Superoxide dismutase mimetics are synthetic compounds that mimic the native superoxide dismutase enzyme. SOD mimetics convert the superoxide anion, a reactive oxygen species, into hydrogen peroxide, further converted into water by catalase. Reactive oxygen species are natural byproducts of cellular respiration and cause oxidative stress and cell damage, linked to causing cancers, neurodegeneration, age-related declines in health, inflammatory diseases. SOD mimetics are a prime interest in therapeutic treatment of oxidative stress because of their smaller size, longer half-life, similarity in function to the native enzyme; the chemical structure of SOD mimetics consists of manganese, iron, or copper coordination complexes. Salen-manganese complexes contain aromatic ring structures that increase the lipid solubility and cell permeability of the entire complex. Manganese and iron complexes are used due to their high kinetic and thermodynamic stability, increasing the half-life of the mimetic. However, manganese-based SOD mimetics are found to be more therapeutically effective than their counterparts due to their low toxicity, higher catalytic activity, increased stability in vivo.

Similar to the native enzyme’s mechanism, the manganese complexes undergo a reversible oxidation/reduction cycle. In the first half reaction manganese covalently coordinates to the superoxide anion on its oxygen binding site, through inner-sphere electron transfer. Is reduced by superoxide, yielding molecular oxygen and a reduced form of manganese; the metal is regenerated to its former oxidation state by reducing a second superoxide molecule to hydrogen peroxide. 1. Mn + O−2 → Mn-1 + O2 2. Mn-1 + O−2 + 2H+ → Mn + H2O2 Net: Mn + 2O−2 + 2H+ → Mn + O2 + H2O2The metal complex must be electron deficient in nature, allowing it to accept electrons from the superoxide; this is accomplished by coordinating electron-withdrawing ligands around the metal center. Since the mechanism of SOD mimetics involves a redox cycle, the catalytic activity of the SOD mimetic is dependent on the reduction potential of the metal center. Coordinated ligands of SOD mimetics fine-tune the chemical properties of the complex and are designed to match the 300mV reduction potential of the native enzyme.

The most prominent SOD mimetics are: manganese porphyrin complexes, manganese penta-azamacrocyclic complexes, manganese salen complexes. Porphyrin SOD mimetics consist of manganese centers coordinated by a single porphyrin ring. Although both complexes are effective porphyrin-based superoxide dismutases, MnTBAP was shown to better protect the cells from oxidative damages compared to ZnTBAP in vivo. Researchers found MnTBAP induced faster wound healing in diabetic mice. MnTBAP has the ability to prevent formation of cytotoxic peroxynitrite, a hazardous byproduct of superoxide reacting with nitric oxide, induces healing process of wounds. MnTMPyP, another porphyrin molecule, was found effective in relieving oxidative stress caused by peroxynitrite in intracellular and extracellular conditions. Manganese-porphyrin complexes reduced the damaging effects of radiation treatment in mice. M40403 and M40401 are Manganese Penta-Azamacrocyclic complexes with SOD mimetic properties. Mn complexes are found to be more stable in vivo and have high specificity for the superoxide anion, preventing unwanted interactions with biologically important molecules.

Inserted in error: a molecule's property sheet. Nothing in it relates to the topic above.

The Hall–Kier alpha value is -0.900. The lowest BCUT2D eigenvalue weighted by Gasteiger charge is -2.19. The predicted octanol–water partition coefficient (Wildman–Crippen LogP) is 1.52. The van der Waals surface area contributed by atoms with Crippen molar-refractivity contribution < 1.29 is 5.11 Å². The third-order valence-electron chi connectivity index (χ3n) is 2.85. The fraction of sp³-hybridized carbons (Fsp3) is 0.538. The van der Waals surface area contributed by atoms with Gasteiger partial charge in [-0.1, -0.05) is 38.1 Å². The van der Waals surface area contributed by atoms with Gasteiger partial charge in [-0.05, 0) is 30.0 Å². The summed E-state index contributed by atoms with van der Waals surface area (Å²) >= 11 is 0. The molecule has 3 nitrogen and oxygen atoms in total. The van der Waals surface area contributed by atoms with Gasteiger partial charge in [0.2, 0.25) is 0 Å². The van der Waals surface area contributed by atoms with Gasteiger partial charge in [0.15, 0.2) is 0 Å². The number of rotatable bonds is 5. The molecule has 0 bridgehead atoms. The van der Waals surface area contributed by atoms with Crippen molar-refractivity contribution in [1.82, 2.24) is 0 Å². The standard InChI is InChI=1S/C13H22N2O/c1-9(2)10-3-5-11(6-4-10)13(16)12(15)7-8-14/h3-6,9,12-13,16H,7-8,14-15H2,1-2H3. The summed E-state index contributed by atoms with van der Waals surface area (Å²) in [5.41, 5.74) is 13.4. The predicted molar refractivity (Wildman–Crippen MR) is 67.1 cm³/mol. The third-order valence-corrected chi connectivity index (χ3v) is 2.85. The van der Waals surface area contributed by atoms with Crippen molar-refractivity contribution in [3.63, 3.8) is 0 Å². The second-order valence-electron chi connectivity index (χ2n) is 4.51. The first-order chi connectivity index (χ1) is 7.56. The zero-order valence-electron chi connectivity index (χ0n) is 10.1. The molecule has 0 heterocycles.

They are characterized as having a small size, high stability, higher catalytic efficiency than superoxide dismutase in more acidic environments. M40403 was found effective in reducing oxidative tissue damage induced by total body irradiation. M40401 is similar in structure to M40403, but it has two additional methyl groups, causing a one hundredfold increase in catalytic activity in treatment of ischemia-reperfusion injuries. M40401 was found to protect against hypoxic-ischemic brain injury. Mn Salen complexes are found to be more stable than other iron or manganese mimics of superoxide dismutase. In certain synthesized forms, aromatic rings are coordinated with the manganese center, increasing the lipid solubility of the entire complex, allowing it to pass the cellular membrane. Treatment of the nematode Caenorhabditis elegans with superoxide dismutase/catalase mimetics has been reported to extend life-span. Mice with deficient SOD2 die prematurely, exhibiting severe mitochondrial defects. Treatment of such mice with SOD/catalase mimetics extended their life-span by as much as three-fold.

Treatment of wild-type mice with a carboxyfullerene SOD mimetic not only reduced age-associated oxidative stress and mitochondrial radical production, but extended life-span. This treatment rescued age-related cognitive impairment; these findings suggest that oxidative stress is an important determinant of life-span

Old Capitol Building

The Old Capitol Building is a building in Olympia, Washington. Designed by Willis A. Ritchie, it was built from 1890 to 1892 as the Thurston County Courthouse, served from 1905 until 1928 as the state capitol, seat of the legislature of Washington, it is now the office of the Superintendent of Public Instruction. The building has survived several disasters. A fire in 1928 resulted in the loss of a central tower. After the 1949 Olympia earthquake, the building was evacuated and suffered severe damage to its masonry exterior that had to be repaired over the following few months at a cost of $1.1 million. 10 of the 12 towers were lost in the earthquake, along with a rotunda, the House chamber, several galleries in the East Wing. National Register of Historic Places listings in Thurston County, Washington About us, Superintendent of Public Instruction: Information on the Old State Capitol Building